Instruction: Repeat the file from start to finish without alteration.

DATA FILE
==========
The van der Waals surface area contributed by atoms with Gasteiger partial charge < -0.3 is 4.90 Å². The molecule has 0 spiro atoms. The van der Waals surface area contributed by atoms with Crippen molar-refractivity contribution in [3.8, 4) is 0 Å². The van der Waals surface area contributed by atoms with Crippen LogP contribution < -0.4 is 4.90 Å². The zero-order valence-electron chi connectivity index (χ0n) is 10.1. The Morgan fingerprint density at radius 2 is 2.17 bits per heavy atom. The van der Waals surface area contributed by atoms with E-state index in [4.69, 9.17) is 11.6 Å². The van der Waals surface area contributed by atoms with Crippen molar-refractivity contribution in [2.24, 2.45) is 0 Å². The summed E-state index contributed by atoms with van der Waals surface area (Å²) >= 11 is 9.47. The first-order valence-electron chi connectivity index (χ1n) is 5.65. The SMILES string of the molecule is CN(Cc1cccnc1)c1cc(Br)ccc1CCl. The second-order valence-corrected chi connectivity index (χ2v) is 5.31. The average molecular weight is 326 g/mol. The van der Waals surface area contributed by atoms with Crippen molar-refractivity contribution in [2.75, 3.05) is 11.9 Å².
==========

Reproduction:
The van der Waals surface area contributed by atoms with Gasteiger partial charge < -0.3 is 4.90 Å². The molecule has 0 spiro atoms. The van der Waals surface area contributed by atoms with Crippen molar-refractivity contribution in [3.8, 4) is 0 Å². The van der Waals surface area contributed by atoms with Crippen LogP contribution < -0.4 is 4.90 Å². The zero-order valence-electron chi connectivity index (χ0n) is 10.1. The Morgan fingerprint density at radius 2 is 2.17 bits per heavy atom. The van der Waals surface area contributed by atoms with E-state index in [4.69, 9.17) is 11.6 Å². The van der Waals surface area contributed by atoms with Crippen molar-refractivity contribution in [2.24, 2.45) is 0 Å². The summed E-state index contributed by atoms with van der Waals surface area (Å²) >= 11 is 9.47. The first-order valence-electron chi connectivity index (χ1n) is 5.65. The SMILES string of the molecule is CN(Cc1cccnc1)c1cc(Br)ccc1CCl. The second-order valence-corrected chi connectivity index (χ2v) is 5.31. The average molecular weight is 326 g/mol. The van der Waals surface area contributed by atoms with Crippen molar-refractivity contribution in [2.75, 3.05) is 11.9 Å².